In-Migration Peaks in Child-Raising Years
The return of young families to rural counties is a bright spot in rural population trends.
And one reason they are returning is because they consider their home counties to be good places to raise kids:
Interviews with rural return migrants showed that most came home with spouses and brought young children with them or soon started families. Conversations about returning centered on the value of family connections for child-raising in a small town environment. Return migrants described other aspects of home that bolstered their decision to move back, including schools with smaller class sizes, access to outdoor recreation, and shorter trips for work and shopping.
The ERS report says this information has implications for how communities attempt to retain or attract young people.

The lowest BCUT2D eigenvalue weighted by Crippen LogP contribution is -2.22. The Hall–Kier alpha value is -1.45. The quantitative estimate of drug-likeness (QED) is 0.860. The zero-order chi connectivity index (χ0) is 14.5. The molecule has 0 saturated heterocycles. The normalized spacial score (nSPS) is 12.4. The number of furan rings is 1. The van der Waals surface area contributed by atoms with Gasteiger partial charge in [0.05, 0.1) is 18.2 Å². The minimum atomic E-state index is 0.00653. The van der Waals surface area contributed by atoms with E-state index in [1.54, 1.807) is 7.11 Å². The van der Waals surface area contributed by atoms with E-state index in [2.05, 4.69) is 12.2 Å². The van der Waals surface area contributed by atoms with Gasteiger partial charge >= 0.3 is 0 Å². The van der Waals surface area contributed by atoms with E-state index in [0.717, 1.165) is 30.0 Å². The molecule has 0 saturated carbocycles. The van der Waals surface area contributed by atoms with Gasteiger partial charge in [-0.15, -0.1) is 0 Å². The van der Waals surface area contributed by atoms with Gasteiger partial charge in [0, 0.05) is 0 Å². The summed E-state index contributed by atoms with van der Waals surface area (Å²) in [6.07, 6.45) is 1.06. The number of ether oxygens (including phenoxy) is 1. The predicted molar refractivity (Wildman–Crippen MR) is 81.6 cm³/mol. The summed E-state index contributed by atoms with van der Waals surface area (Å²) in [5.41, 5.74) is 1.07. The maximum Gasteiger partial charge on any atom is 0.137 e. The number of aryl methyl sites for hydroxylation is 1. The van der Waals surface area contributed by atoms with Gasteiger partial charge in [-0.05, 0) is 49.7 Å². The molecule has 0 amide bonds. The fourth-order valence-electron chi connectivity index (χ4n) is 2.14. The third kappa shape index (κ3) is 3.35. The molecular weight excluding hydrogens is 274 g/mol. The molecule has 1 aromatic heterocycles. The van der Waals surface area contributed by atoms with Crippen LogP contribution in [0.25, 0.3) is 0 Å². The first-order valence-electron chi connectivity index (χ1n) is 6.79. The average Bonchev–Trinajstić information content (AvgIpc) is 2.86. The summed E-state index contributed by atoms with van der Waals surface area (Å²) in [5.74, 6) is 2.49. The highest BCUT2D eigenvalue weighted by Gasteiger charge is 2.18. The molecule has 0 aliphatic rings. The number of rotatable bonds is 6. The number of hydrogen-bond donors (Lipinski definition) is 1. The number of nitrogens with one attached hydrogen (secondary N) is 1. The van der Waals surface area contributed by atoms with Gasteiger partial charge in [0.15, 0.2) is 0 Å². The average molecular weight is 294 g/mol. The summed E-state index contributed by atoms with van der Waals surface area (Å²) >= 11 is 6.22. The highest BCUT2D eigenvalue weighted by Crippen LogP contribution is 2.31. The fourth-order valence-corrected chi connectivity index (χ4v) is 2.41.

Stemming rural population loss may depend less on retaining young adults after high school than on attracting them back as they settle down to start careers and raise children.
This discussion is significant for rural counties, which have seen a net decline in overall population for each of the past four years – an unprecedented span. Reversing that decline is the fond hope of many a rural community. This study shows that the most opportune moment to encourage this return to smaller towns and rural areas is when young people most need their extended family a supportive community — when they start having kids.